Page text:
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  • Clare Backhouse

The power of peaceful eating

One cheap and effective way to support our health, is to sit down properly to eat, and to take our time when we do.

This might sound too good to be true. But it is!

When we take time to eat peacefully, we help ourselves digest in a way that simply can’t happen when we rush. And here’s why.

It’s all about the Cephalic phase of digestion.

Cephalic digestion

The Cephalic phase is the first and most foundational stage of the digestion process. It is everything that happens in the brain and the mouth, before food even reaches the stomach.

Skip the Cephalic stage, and you needlessly compromise your health.

Enjoy it, and you help your body squeeze every drop of goodness from the food you eat.

But first, let’s step back for a moment and understand the digestion process as a whole.

For digestion to work, our bodies need to:

1. break down food into smaller particles

2. absorb nutrients from the digestive tract for the body to use

3. excrete waste products out of the body

We often take Stages 1 and 2 for granted, assuming that if we eat an apple, for example, we’ll absorb its nutrients automatically.

But the fact is, nutrient absorption depends on the effective breakdown of food in the first place. And this can’t happen unless sufficient acid is made in the stomach and enzymes in the small intestine.

And what helps to ensure the production of these acids and enzymes? It’s everything that happens in our heads, before we even swallow the first mouthful.

As you may have experienced, the mere thought of food can cause the mouth to ‘water’, or produce extra saliva.

When we look at, smell and sample food, this encourages saliva even more.

And saliva in the mouth not only contains enzymes to begin breaking down food in the mouth, but also prompts the stomach to produce extra acid to break down the food down after swallowing.

Stomach acid and reflux

Now, you may have a bad impression of stomach acid, and worry about it becoming too high. Especially if you are one of the estimated one in ten people in the UK who suffers with acid reflux.

But, in fact, stomach acid needs to be sufficiently high if digestion is going to be effective. (And many cases of acid reflux are paradoxically due to low, not high, stomach acid – but feel free to ask me more if this is you.)

The Cephalic phase of digestion is responsible for initiating about a third of this healthy stomach acid production. And for some of my clients, simply paying attention to this phase can significantly shift their symptoms of acid reflux. This is particularly crucial for my thyroid clients, who are often more at risk of poor digestion.

At the same time, the sight and smell of food sends messages from the brain to the entire digestive tract to prepare it to receive food. This is done by means of the ‘vagus nerve’, a wonderful nerve that connects the brain with the gut (and is an important factor in the ‘gut-brain axis’ which you may have heard of).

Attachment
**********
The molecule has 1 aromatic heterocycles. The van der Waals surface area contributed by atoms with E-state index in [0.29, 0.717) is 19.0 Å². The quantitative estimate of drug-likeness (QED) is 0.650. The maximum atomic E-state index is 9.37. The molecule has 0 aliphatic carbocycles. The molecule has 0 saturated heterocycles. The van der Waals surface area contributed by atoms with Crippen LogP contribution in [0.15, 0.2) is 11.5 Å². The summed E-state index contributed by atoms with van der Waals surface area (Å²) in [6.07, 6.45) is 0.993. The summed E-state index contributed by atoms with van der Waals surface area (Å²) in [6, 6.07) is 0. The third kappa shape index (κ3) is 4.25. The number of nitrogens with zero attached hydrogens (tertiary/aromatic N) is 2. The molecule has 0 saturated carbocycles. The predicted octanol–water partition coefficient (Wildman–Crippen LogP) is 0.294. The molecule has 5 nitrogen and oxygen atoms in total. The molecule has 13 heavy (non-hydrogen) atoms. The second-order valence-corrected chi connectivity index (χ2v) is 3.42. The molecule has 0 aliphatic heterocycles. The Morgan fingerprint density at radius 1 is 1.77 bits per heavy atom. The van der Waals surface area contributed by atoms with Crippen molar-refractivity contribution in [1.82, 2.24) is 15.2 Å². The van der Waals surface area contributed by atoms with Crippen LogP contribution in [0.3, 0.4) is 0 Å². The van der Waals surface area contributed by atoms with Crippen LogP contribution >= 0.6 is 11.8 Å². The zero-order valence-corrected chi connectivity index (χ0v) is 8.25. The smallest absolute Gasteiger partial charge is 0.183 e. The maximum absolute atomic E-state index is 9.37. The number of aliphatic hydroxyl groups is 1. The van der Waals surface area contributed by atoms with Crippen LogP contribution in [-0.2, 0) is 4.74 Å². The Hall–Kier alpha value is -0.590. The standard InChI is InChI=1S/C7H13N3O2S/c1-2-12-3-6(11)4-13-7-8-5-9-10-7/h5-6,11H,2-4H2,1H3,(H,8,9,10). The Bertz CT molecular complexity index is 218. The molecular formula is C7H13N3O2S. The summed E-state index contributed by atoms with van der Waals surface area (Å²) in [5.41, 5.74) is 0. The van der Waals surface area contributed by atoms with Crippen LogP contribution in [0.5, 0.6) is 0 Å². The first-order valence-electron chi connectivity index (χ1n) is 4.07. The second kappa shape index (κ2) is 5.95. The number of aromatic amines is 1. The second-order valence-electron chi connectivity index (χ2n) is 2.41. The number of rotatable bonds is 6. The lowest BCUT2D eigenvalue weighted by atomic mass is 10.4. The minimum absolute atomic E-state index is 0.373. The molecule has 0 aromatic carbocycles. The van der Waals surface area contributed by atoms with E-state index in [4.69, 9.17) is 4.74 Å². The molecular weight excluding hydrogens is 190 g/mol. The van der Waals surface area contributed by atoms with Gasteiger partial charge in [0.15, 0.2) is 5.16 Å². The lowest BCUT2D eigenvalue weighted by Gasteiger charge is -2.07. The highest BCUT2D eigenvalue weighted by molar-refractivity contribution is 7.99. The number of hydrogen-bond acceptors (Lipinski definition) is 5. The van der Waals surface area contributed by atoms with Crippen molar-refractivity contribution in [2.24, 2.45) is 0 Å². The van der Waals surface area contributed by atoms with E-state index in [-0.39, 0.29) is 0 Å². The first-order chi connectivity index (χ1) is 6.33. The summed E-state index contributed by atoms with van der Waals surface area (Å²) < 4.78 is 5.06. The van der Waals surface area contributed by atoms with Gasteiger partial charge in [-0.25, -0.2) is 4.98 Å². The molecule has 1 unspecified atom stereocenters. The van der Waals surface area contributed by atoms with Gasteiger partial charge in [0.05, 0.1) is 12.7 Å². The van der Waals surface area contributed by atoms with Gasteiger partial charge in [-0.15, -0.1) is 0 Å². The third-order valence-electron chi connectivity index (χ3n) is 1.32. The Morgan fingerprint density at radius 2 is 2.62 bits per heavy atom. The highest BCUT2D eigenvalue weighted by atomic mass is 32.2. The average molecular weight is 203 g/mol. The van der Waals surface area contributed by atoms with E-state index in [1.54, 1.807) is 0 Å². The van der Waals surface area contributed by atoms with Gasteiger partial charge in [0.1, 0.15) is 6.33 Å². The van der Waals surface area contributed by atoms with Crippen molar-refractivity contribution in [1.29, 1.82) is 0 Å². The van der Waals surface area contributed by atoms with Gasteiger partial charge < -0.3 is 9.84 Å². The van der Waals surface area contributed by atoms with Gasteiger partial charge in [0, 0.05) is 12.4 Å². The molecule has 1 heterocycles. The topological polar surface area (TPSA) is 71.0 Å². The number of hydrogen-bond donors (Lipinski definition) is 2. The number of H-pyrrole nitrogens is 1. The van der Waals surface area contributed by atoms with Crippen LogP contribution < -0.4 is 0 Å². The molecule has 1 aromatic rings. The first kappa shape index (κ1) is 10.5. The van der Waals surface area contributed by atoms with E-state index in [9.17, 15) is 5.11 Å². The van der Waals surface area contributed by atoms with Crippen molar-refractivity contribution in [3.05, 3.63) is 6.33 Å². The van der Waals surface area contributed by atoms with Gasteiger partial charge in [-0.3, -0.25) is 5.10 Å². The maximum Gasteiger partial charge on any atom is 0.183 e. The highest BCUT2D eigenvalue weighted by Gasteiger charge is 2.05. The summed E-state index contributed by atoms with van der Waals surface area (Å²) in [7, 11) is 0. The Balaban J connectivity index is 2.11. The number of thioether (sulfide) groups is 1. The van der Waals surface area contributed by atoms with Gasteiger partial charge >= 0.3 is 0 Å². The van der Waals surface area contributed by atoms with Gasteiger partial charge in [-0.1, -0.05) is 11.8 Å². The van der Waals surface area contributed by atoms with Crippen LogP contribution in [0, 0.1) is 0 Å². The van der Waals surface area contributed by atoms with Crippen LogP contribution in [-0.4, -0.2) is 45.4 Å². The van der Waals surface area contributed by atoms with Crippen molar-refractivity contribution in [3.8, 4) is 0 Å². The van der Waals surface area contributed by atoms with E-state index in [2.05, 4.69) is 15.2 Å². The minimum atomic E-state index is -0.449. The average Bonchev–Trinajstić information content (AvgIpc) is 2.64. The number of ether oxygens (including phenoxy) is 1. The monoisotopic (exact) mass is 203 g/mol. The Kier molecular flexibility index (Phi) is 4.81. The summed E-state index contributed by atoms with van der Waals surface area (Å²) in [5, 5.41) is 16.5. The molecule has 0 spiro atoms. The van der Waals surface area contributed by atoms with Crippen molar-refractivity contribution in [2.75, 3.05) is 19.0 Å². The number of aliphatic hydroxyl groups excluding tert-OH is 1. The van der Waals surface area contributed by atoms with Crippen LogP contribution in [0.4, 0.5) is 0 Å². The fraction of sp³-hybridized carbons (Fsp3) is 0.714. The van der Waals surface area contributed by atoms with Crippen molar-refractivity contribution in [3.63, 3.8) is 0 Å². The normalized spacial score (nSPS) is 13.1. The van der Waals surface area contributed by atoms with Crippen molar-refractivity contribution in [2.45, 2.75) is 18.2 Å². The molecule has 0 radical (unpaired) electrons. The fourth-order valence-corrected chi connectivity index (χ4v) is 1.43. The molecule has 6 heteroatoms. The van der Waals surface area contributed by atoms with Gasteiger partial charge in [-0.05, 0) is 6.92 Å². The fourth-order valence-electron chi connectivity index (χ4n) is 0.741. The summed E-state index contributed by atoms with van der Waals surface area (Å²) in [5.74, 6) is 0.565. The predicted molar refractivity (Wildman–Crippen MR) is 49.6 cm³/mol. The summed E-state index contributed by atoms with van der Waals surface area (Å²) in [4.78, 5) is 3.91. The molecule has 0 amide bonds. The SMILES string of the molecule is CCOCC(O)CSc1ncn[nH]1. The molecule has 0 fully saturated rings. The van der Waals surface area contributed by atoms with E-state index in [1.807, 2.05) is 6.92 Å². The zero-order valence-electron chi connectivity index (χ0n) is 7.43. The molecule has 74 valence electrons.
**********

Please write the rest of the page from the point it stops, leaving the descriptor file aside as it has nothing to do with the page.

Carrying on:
Finally, the very motion of chewing activates chemical messengers in saliva, which, together with stomach acids, triggers the pancreas and liver to secrete the correct enzymes to break down fats, carbohydrates and protein.

So the Cephalic phase really sets us up for good digestion.

Practical tips

But how do we help this digestive phase work well? What would it look like, to eat peacefully?

Here is what I encourage my clients to do:

- Prepare your own food if possible – the sights and smells prepare you to digest

- Sit down to eat. Don’t perch, stand, or walk!

- Take 5 deep breaths before you pick up your knife and fork. Be thankful

- Smell and look at your food

- Eat without screens, phones, or work. These put you into ‘rush’ mode

- Enjoy restful things like friendly company, or a good book

- Chew a lot - and slowly

- Really savour what you eat

As we slow down to eat, and help the Cephalic phase to work well, I believe we are also communicating love to our bodies.

We’re affirming to ourselves: ‘you matter; your needs are worth taking time for; you are worth feeding in a peaceful, enjoyable manner’.

Or, put another way, ‘you are worth loving well’. And as we know, the people who love others best, are those who know how to love themselves wisely.

A mindset for eating

But this isn’t always easy! So when I am feeling tempted to rush, I mentally ring-fence my meal-time. I’ll say to myself something like,

“Until this plate is finished, there is nothing else I am supposed to do, except enjoy this food and this moment.”

For the period of the meal time, worries and stresses have to wait. It’s a tiny holiday from the working day, a moment in which no-one has to be anywhere else, a little piece of connection with others or with rest.

(At this point some of my readers may be saying to themselves 'Be restful? You must be joking! With the children at home all day on summer holiday!' And I would take your point! But I'd propose there is a world of difference between sitting down to eat with fellow human beings, however noisy they may be, and stuffing down a sandwich while hurrying to a meeting, or hunching over a spreadsheet. This is because the presence of people is, on the whole, calming to the nervous system and still conducive to digestion, whereas trying to work, generally isn't. HOWEVER - if anyone has tips for how to create calm and relaxing mealtimes in large families, feel free to let me know and I will share them!) 

So let me know if you experiment with some extra-peaceful eating this summer.

I’d love to hear what you think.

To your very best of health,


Clare Backhouse, dipION, Registered Nutritionist MBANT

Registered Nutritional Therapist CNHC


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